9. These were the cities appointed for all the children of Israel, and for the stranger that sojourneth among them, that whosoever killeth any person at unawares might flee thither, and not die by the hand of the avenger of blood, until he stood before the congregation.

Keil and Delitzsch convey more information in their commentary under the heading "Selection of Cities of Refuge, or Free Cities, - Chap. xx" They note: "After the distribution of the land by lot among the tribes of Israel, six towns were set apart, in accordance with the Mosaic instructions in Num. xxxv., as places of refuge for unintentional manslayers. Before describing the appointment and the setting apart of these towns, the writer repeats in vers. 1-6 the main points of the Mosaic Law contained in Num. xxxv. 9-29 and Deut. xix. 1-13, with reference to the reception of the manslayers into these towns. [The Hebrew], 'give to you,' i.e. appoint for yourselves, 'cities of refuge,' etc. In ver. 6, the two regulations, 'until he stand before the congregation for judgment,' and 'until the death of the high priest,' are to be understood, in accordance with the clear explanation given in Num. xxxv. 24, 25, as meaning that the manslayer was to live in the town till the congregation had pronounced judgment upon the matter, and either given him up to the avenger of blood as a wilful murderer, or taken him back to the city of refuge as an unintentional manslayer, in which case he was to remain there till the death of the existing high priest. For further particulars, see at Num. xxxv. -vers. 7-9." That passage indicates the future appointment of forty-eight cities with their suburbs, and directs that of those tribes which have larger portions, more cities shall go to the appointed list, and the smaller tribal allotments shall contribute less cities.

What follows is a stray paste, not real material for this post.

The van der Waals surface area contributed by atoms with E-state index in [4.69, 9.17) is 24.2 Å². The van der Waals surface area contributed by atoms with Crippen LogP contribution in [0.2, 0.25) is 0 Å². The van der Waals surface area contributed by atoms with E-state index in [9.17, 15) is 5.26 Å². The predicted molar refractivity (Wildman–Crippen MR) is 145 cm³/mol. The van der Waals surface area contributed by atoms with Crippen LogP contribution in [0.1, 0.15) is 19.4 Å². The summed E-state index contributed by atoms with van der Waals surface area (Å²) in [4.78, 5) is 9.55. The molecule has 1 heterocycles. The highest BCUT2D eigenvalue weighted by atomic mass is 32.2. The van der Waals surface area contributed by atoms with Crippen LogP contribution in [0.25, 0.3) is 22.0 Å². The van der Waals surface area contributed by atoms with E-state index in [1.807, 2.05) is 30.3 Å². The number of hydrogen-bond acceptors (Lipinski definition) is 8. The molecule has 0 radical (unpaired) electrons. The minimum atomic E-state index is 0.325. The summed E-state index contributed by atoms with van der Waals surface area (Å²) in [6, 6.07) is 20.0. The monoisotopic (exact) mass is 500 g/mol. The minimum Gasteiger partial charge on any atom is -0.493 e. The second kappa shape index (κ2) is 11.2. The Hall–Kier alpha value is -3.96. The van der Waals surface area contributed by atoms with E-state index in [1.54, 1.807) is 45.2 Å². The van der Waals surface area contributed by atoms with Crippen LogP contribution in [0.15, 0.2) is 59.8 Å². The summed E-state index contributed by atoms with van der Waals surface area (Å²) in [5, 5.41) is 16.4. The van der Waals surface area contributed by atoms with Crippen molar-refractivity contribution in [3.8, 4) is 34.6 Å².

With regard to the List of the cities, they note "Levitical cities were chosen, for the reasons explained in the Commentary on the Pentateuch..." On seeking out that passage, we find a discussion regarding God's purposes in erecting a sanctuary, and the desire that God might be near His people. They must realise that they were separated from Him by their sin, and God's wish is to stir a desire for reconciliation with Himself and the means for expiating their sins. All the laws and regulations of Leviticus have the aim of restoration of an inward fellowship on the part of the nation and each individual within it, to their God.